In addition, many header files are written to provide prototypes in ISO C but not in traditional C. Many of these header files can work without change in C++ provided __STDC__ is defined. If __STDC__ is not defined, they will all fail, and will all need to be changed to test explicitly for C++ as well.

  • Deleting "empty" loops.

    Historically, GCC has not deleted "empty" loops under the assumption that the most likely reason you would put one in a program is to have a delay, so deleting them will not make real programs run any faster.

    However, the rationale here is that optimization of a nonempty loop cannot produce an empty one, which holds for C but is not always the case for C++.

    Moreover, with -funroll-loops small "empty" loops are already removed, so the current behavior is both sub-optimal and inconsistent and will change in the future.

  • Making side effects happen in the same order as in some other compiler.

    It is never safe to depend on the order of evaluation of side effects. For example, a function call like this may very well behave differently from one compiler to another:

    void func (int, int);
    
    int i = 2;
    func (i++, i++);

    There is no guarantee (in either the C or the C++ standard language definitions) that the increments will be evaluated in any particular order. Either increment might happen first. func might get the arguments 2, 3, or it might get 3, 2, or even 2, 2.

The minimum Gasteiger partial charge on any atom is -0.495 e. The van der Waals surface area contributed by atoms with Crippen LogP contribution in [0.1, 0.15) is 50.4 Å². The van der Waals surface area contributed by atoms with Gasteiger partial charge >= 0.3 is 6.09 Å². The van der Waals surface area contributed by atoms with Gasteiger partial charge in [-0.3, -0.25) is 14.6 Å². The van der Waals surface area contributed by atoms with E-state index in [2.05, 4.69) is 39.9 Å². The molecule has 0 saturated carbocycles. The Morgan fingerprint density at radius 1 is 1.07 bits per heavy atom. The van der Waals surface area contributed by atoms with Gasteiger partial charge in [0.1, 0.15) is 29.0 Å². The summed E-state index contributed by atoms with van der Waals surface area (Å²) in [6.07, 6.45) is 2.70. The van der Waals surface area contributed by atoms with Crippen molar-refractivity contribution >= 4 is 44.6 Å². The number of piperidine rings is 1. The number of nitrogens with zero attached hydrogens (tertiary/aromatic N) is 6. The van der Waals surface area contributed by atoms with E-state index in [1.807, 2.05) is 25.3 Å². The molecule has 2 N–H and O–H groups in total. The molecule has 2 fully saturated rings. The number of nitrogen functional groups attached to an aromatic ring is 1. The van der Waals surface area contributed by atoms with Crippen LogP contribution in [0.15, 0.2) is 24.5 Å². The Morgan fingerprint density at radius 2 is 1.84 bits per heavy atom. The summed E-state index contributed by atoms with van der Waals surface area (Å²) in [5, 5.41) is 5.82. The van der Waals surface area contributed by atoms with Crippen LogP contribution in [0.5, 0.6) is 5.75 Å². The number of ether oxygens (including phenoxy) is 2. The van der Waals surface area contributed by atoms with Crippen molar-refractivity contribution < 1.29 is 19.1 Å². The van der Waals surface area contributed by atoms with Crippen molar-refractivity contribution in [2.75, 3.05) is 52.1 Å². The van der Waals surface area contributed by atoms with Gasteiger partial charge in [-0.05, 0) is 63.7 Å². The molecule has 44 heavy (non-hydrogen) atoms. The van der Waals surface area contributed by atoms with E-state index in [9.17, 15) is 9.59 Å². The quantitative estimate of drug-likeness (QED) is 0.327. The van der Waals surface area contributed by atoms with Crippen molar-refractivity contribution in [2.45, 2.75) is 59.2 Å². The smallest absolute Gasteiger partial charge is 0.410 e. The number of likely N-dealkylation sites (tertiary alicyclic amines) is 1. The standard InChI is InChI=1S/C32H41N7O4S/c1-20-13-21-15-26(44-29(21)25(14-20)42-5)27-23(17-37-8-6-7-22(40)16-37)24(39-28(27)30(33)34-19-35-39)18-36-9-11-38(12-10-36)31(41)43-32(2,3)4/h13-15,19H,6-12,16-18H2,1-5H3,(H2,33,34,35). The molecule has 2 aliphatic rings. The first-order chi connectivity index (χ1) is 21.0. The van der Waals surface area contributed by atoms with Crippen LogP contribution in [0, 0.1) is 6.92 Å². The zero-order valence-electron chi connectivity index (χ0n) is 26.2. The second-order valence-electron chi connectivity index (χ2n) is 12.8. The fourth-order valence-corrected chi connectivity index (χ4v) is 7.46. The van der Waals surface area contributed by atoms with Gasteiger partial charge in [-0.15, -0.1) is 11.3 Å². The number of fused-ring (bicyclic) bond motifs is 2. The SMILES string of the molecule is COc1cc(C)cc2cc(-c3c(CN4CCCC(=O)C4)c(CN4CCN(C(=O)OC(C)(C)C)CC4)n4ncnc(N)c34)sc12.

• Not allowing structures with volatile fields in registers.

    Strictly speaking, there is no prohibition in the ISO C standard against allowing structures with volatile fields in registers, but it does not seem to make any sense and is probably not what you wanted to do. So the compiler will give an error message in this case.

  • Making certain warnings into errors by default.

    Some ISO C testsuites report failure when the compiler does not produce an error message for a certain program.

    ISO C requires a "diagnostic" message for certain kinds of invalid programs, but a warning is defined by GCC to count as a diagnostic. If GCC produces a warning but not an error, that is correct ISO C support. If testsuites call this "failure", they should be run with the GCC option -pedantic-errors, which will turn these warnings into errors.